She expected her students to write an essay per week instead of the requisite two per term, and she held classes at odd times – “Maria’s Sunrise Class” was infamous. All of this resulted in her being caricatured in student produc­tions and finally in a petition being presented to President Northrop asking for her dismissal. Nothing came of this petition and , although Sanford did not change, her eccentricities were gradu­ally accepted and finally even cherished by her students. At the end of her first decade at the university, some students wrote a poem recognizing her good qualities as well as her eccentric ones:

Though she’s always in a hurry,

in a flutter, and a flurry,

And she never seems attired for the ball;

Noble qualities defend herand her soul is warm and tender­

She’s a pretty good Maria after all.

She worked very hard at her lecturing, sometimes speaking as many as four or five nights a week, and after retirement from the university expanded her circuit.  In 1912, after addressing the bicentennial meeting of the National Federation of Women’s Clubs in San Francisco, her circuit  increased  even further until by 1915 it included California, Montana, North Dakota and New York.   Like other  forms of oral entertainment , lecturing was not recorded, and it is hard for the modern audience to understand the meteoric fame of lecturers,  which  disappeared almost instantaneously with their deaths. However, it would be fair to say that Maria Sanford’s greatest achieve­ment was her  lecturing. It was the area in which she gained the most fame, success and money.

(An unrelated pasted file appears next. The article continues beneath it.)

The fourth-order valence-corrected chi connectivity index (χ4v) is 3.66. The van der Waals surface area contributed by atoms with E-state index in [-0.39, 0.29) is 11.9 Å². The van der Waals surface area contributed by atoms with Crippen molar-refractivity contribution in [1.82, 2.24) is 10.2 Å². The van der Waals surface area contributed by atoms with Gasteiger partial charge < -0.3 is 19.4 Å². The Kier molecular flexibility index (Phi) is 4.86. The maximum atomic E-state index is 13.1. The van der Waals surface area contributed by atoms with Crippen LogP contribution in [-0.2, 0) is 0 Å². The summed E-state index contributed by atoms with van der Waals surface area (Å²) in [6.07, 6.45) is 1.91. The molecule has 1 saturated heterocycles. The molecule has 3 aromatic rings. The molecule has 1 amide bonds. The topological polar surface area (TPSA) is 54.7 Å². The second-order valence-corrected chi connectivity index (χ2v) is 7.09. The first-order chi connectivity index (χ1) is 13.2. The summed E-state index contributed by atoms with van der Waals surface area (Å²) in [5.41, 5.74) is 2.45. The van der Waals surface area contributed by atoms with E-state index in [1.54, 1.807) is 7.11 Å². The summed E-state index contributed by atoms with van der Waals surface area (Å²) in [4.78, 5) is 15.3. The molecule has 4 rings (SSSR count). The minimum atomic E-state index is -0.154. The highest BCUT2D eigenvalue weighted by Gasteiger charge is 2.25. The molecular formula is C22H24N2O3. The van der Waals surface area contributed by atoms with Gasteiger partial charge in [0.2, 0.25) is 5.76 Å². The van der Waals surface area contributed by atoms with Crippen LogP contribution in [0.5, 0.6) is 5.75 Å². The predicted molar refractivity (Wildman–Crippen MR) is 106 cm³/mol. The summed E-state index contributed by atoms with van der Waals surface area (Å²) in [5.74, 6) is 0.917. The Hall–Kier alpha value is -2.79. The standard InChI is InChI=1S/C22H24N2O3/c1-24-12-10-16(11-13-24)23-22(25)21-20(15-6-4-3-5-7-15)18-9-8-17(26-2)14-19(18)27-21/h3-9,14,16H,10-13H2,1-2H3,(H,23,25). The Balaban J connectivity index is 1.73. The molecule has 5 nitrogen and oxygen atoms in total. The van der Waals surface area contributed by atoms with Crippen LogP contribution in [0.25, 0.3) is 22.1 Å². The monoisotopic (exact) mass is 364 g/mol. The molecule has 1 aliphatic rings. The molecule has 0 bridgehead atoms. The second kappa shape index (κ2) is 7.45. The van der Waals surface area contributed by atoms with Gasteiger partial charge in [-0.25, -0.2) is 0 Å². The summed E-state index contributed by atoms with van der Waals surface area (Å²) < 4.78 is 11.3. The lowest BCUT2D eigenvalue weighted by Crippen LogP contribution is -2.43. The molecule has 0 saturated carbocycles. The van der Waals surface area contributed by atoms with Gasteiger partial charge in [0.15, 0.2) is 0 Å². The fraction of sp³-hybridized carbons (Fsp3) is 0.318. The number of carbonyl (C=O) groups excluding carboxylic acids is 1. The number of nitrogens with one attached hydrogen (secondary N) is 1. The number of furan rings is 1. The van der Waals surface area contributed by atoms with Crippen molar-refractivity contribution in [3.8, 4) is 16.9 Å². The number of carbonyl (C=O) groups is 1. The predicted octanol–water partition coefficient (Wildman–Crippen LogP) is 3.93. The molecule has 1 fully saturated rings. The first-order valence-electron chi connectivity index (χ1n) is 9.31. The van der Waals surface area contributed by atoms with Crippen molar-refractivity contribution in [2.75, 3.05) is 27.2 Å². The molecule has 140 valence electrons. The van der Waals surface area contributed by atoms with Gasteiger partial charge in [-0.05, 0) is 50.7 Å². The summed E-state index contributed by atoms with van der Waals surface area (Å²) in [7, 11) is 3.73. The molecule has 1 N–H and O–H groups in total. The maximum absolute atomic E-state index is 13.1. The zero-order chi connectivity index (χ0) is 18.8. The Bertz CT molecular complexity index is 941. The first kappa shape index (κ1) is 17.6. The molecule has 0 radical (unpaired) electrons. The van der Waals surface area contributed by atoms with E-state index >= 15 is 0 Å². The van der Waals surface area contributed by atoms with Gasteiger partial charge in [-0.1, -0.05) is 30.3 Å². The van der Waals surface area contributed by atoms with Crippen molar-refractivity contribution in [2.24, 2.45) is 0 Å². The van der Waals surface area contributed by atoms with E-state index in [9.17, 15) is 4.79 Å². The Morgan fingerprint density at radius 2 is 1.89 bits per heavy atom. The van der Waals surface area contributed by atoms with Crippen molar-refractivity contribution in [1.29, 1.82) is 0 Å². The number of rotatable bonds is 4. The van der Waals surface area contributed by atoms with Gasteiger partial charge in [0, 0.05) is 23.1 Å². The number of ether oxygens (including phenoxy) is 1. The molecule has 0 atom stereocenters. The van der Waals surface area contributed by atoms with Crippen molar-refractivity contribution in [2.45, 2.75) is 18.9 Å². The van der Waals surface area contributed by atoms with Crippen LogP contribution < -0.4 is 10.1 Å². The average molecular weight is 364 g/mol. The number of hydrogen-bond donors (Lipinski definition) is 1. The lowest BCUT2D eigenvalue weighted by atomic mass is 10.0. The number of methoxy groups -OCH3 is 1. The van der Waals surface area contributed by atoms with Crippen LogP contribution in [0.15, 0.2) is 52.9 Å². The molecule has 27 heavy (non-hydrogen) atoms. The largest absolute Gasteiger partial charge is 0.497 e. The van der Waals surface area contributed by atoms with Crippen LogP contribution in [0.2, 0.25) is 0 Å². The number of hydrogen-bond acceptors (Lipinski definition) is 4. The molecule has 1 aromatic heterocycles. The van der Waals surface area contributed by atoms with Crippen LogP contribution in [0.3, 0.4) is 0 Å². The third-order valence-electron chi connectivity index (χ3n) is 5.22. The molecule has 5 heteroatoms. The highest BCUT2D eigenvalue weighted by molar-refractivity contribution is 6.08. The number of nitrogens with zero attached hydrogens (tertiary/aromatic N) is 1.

Another contributing factor to Sanford’s enormous  popularity  was her active involvement in civic issues. She preached in Minneapolis churches when  they were lacking a preacher, and in 1892 she founded the Minneapolis Improvement League, whose  aim was “to beautify and civilize the city.” One of the league’s achievements was to ban spitting in streetcars. From 1892 to 1903 its members distributed  flower seeds among  the children of the city and awarded prizes each year to the best gardens. The league also worked on improving school facilities by greater parent/teacher cooperation and estab­lished the first Pure Water Commission.